THE PEOPLES’ APPS
Social activism goes to applications
“There’s an app for that” might not be such a true statement after all, but that’s not stopping Gen Z and Millennials from breaking barriers and stepping in to create apps aimed at serving under-represented communities. These digital savants flex their tech muscles and impact POC communities everywhere, taking local social activism to a national and even international level. We’re peaking into the future of social activism increasingly happening, and which will continue to happen, on apps.
WALK IN MY SHOES
Gen Z and Gen Alpha coding entrepreneurs Jayda Murray, Anaya Murray, and Johnathan Sherrill created Walk In My Shoes: Raising Awareness and Change, an app that provides players “the experience of a day in the life of a black man in America.” This award-winning app has led Murray and Sherrill to speak at the 2021 Games for Change Festival earlier this month, run by TED-Ed and focused on “achieving equity and social justice, ensuring a thriving planet, and regaining a sense of security. Murray and Sherrill are also now part of Raising Good Gamers, meaning we could see more of them in future endeavors with the programs’ newest partner, Cartoon Network–talk about inspiring!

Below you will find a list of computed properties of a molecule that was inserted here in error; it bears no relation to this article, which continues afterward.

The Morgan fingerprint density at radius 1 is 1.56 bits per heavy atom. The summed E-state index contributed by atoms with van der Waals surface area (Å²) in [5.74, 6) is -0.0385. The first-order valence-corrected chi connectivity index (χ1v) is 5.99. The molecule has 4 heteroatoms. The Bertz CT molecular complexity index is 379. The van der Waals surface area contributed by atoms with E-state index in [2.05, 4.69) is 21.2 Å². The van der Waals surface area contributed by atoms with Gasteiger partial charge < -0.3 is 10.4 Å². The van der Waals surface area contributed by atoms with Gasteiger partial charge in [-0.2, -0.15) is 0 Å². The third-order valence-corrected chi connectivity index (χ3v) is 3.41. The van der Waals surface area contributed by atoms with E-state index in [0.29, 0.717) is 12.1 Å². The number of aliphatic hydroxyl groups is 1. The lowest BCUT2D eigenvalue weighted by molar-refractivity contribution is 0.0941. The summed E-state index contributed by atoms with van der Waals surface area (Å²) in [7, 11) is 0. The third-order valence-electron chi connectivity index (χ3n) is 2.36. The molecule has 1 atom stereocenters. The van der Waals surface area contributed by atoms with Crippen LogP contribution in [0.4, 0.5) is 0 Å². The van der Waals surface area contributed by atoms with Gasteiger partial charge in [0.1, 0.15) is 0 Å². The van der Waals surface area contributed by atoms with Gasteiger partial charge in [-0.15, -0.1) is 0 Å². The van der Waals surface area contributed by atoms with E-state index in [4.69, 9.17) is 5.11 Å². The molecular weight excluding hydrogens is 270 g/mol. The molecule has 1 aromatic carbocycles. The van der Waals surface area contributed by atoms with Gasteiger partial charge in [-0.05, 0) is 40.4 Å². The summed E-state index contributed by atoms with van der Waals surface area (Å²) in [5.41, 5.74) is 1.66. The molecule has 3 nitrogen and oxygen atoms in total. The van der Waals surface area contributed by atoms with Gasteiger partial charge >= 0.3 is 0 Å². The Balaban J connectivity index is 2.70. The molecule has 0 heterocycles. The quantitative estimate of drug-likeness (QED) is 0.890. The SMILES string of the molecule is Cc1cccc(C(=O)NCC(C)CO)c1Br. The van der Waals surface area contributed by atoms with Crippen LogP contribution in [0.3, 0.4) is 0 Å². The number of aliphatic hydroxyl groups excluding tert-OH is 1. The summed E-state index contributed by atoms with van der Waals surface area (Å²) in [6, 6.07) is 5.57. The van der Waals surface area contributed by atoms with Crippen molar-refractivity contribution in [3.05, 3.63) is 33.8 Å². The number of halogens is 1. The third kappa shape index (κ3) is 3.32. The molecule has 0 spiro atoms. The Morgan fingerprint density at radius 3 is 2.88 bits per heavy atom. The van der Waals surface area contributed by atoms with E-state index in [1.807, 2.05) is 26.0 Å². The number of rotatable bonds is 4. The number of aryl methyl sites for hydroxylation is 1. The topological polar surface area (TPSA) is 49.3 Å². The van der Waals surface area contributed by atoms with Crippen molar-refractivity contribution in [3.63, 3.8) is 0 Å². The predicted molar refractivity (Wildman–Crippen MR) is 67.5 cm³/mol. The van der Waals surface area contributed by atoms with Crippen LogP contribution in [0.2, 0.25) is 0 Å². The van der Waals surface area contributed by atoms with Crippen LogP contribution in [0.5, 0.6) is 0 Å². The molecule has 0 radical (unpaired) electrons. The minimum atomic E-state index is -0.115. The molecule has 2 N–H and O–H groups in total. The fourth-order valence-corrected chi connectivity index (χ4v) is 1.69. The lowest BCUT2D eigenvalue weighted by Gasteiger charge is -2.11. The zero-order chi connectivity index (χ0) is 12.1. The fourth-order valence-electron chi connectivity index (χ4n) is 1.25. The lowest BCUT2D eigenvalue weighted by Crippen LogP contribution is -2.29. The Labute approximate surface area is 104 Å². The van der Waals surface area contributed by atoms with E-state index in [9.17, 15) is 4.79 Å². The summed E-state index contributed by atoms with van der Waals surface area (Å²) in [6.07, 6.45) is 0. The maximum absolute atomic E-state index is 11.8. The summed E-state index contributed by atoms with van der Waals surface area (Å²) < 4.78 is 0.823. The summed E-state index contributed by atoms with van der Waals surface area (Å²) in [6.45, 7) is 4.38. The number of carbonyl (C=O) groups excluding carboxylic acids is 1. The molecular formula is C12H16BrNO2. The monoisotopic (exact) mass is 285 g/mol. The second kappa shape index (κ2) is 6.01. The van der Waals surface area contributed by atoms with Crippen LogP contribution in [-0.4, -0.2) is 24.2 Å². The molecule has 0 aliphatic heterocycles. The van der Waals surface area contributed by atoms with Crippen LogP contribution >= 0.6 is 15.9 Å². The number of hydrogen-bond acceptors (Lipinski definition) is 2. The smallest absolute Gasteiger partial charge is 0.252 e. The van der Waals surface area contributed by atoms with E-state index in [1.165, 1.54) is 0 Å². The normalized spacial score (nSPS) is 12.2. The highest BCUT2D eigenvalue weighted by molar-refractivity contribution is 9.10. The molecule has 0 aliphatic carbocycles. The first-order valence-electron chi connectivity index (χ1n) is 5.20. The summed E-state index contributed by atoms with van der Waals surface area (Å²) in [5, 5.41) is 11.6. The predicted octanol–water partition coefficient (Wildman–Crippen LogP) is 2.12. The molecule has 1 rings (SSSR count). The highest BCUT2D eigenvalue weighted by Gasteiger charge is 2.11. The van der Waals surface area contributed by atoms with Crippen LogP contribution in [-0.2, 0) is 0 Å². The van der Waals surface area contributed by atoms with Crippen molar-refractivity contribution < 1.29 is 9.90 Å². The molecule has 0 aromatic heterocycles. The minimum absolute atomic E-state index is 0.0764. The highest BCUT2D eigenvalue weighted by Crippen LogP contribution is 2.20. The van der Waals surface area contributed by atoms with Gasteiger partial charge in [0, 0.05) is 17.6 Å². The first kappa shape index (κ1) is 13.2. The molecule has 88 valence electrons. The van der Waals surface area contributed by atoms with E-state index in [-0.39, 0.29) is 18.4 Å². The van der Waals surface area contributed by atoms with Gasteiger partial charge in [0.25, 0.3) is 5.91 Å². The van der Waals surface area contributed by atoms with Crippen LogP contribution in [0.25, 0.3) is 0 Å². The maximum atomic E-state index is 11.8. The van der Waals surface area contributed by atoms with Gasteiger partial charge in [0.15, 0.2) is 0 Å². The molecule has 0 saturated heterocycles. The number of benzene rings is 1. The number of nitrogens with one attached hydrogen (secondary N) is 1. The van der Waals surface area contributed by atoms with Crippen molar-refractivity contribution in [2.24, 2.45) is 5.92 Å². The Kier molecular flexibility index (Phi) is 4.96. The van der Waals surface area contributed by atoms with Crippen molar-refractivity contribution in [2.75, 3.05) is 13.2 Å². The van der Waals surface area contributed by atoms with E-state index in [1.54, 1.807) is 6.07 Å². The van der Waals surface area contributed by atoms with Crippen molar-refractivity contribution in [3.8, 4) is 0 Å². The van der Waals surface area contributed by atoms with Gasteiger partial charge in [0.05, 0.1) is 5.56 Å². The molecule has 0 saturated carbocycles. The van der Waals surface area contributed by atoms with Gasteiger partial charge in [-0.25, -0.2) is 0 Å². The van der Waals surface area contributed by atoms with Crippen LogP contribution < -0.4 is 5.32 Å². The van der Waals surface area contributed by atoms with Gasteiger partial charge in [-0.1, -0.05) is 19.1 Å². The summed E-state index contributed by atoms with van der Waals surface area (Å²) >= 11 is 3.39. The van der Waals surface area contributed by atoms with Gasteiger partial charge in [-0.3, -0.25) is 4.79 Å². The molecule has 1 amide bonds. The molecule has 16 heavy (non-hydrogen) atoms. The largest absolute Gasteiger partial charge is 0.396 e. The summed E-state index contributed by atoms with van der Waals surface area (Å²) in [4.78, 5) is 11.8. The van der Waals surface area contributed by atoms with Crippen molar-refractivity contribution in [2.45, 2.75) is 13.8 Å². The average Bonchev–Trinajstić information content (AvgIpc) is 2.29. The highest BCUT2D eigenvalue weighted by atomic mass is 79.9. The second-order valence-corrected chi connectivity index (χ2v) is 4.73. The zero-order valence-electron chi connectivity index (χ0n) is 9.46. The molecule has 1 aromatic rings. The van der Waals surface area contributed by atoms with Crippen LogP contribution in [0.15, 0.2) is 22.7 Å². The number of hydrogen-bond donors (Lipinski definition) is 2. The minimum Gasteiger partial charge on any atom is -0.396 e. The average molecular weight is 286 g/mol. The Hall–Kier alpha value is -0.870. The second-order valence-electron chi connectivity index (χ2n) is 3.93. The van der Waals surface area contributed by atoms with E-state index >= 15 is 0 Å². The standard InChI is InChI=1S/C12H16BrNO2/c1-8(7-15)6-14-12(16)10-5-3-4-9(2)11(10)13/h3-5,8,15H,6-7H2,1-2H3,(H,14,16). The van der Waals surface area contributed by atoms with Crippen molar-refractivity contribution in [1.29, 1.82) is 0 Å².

Created by a team of “young Latino entrepreneurs,” Chamba is the “first job posting app that’s fully available in Spanish.” With Latino unemployment accounting for 23% of all initial job losses due to the pandemic (despite only making up 16% of those eligible to work), this app is helping local Latino/a/x communities close the gap through their bilingual job search app. With over 30K registered users, Chamba is looking to the future with plans to expand their service to “reach millions” by scaling into Latin American countries.
Moved by the murder of Philando Castile and George Floyd, three men from the local Minneapolis community are providing a solution to de-escalate traffic stops safely. TurnSignl is an app providing professional attorneys on-demand to help guide users through police traffic stops, even recording the exchange for a citizen version of a cop’s body camera. Co-founder Jazz Hampton explains that TurnSignl will be most impactful among “young drivers” learning to drive who are most likely to have a police interaction, giving them a tool that helps them “know what to do” while providing “the best advice on the spot.” The app works with local enforcement agencies, ensuring both citizens and police are at ease during app involvement–a measure to secure everyone's safe return home.